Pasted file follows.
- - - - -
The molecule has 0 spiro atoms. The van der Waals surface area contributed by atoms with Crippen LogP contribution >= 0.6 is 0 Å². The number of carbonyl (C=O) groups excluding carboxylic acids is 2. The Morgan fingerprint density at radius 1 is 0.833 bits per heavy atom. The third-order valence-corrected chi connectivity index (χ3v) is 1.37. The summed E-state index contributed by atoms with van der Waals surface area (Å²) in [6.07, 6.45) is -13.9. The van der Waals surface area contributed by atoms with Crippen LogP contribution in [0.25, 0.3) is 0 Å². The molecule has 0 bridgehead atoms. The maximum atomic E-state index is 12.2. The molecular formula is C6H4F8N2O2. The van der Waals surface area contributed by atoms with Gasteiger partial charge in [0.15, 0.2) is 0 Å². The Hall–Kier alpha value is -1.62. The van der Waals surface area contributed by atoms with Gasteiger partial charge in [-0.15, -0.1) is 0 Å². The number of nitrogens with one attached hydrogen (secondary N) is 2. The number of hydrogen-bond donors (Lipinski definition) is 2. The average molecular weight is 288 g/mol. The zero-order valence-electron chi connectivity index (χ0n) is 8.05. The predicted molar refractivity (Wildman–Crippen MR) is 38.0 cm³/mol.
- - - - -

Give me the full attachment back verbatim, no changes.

The molecule has 0 spiro atoms. The van der Waals surface area contributed by atoms with Crippen LogP contribution >= 0.6 is 0 Å². The number of carbonyl (C=O) groups excluding carboxylic acids is 2. The Morgan fingerprint density at radius 1 is 0.833 bits per heavy atom. The third-order valence-corrected chi connectivity index (χ3v) is 1.37. The summed E-state index contributed by atoms with van der Waals surface area (Å²) in [6.07, 6.45) is -13.9. The van der Waals surface area contributed by atoms with Crippen LogP contribution in [0.25, 0.3) is 0 Å². The molecule has 0 bridgehead atoms. The maximum atomic E-state index is 12.2. The molecular formula is C6H4F8N2O2. The van der Waals surface area contributed by atoms with Gasteiger partial charge in [0.15, 0.2) is 0 Å². The Hall–Kier alpha value is -1.62. The van der Waals surface area contributed by atoms with Gasteiger partial charge in [-0.15, -0.1) is 0 Å². The number of nitrogens with one attached hydrogen (secondary N) is 2. The number of hydrogen-bond donors (Lipinski definition) is 2. The average molecular weight is 288 g/mol. The zero-order valence-electron chi connectivity index (χ0n) is 8.05. The predicted molar refractivity (Wildman–Crippen MR) is 38.0 cm³/mol.